• Thus the terminology GE is a bad one (even if but as a colloquial name) for the process described to recycle organic waste by fermentation (in no way attributable to EWTT), but just to be cautious in what it mistakenly connotes.
  • In the scope of 3R principles even while trying to be vegetarian and all consuming there will be some organic waste generated. Whether that kitchen waste goes into composting or more pure vermiculture methods, to generate vinegar at home as a cleaner and by reproducing the process described or otherwise is immaterial. They are all effective as recycling methods and would have little to no difference in their pros and cons with respect to global warming, save the fact that an incomplete fermentation (as for example when yeast cultures are used to produce ethanol) actually produces a greenhouse gas as a byproduct viz: carbondioxide (CO2).
  • In the same vein, directed waste management practices (See Wikipedia link on Anaerobic Digestion) that produce methane (an alternative source of energy and potent greenhouse gas) if not channelized towards use are effectively adding to global warming.
  • Would not make any claims to use of vinegar whether produced by the GE process or otherwise as a fertilizer or pesticide at any concentration. There is no evidence for this whatsoever.
  • Sometimes soils are more alkaline than required by plants to grow healthily…so diluted vinegar might help set the pH towards a more neutral or favourable setting…also just perhaps aid in soil loosening. This could be seen as largely beneficial but remains to be tested scientifically and would still not qualify GE as a natural fertlilizer.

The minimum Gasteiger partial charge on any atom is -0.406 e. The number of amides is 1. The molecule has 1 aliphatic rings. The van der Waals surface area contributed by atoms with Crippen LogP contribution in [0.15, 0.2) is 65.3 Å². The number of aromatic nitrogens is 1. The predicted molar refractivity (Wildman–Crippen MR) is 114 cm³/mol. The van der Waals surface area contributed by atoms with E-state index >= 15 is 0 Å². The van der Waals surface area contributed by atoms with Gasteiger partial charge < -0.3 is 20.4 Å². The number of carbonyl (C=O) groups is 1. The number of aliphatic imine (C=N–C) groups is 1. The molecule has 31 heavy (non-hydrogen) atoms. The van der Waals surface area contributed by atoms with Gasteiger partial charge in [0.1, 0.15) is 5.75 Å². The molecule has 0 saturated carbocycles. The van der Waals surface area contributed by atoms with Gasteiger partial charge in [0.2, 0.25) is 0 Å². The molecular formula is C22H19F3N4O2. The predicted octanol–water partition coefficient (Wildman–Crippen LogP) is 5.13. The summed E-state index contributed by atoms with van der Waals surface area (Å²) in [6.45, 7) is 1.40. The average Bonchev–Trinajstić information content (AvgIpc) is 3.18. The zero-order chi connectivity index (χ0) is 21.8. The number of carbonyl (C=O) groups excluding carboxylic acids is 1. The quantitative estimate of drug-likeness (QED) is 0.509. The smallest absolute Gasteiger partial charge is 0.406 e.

• Likewise extreme environments would destroy most microbes so acetic acid like any other corrosive acid would kill some bugs on contact and if used carefully might be usable as a pesticide/insecticide. This potential benefit remains to be tested however in dose dependent studies.

In short would agree with John Cussman that the science presented and claims made on GE are  flawed and somewhere effective microbial cultures that would be enzymatically rich (but which I’ve not done any homework on) are being confused with enzymatic byproducts.

Vinegar in Singapore is cheap especially the 1 SGD/- per litre bottles produced from rice bran. Green Dots uses these in numerous experiments. The cheap vinegar will be effective in glass cleaning, toilet bowls, stain removal on floors, etc just like housewives have known the deodorizing properties of sodium bicarbonate for a long time.

Since I recycle my organic kitchen waste into soups, food for my dog, vermiculture, composting in order of priority – have not felt a need to experiment with vinegar production at home – especially not at the cost of purchasing sugar or honey! However do think it makes a fabulously interesting experiment for children to do and learn from and test some hypotheses inhouse.

Kitchen waste recycled vis vermiculture or composting will undoubtedly have a lower carbon footprint than being deployed with sugar (its manufacture has its own carbon footprint) to produce vinegar and anaerobic gases including CO2 by yeast!

Here’s a link to some recent articles (Article 1 and 2) for producing enzymes and methane from organic waste. Pure cultures of specific fungi have also been used in fermentations to produce antibiotics.

Have known of a scientist from the National Chemical Laboratory (NCL) who was tinkering with more scientific composting methods and using lemon peels for effective pH management 20+ years ago. So also Gandhi’s nature cure ashram in Uruli Kanchan  has for last several decades been recycling organic wastes. Such methods that make local and contextual sense have been around for a long time in the world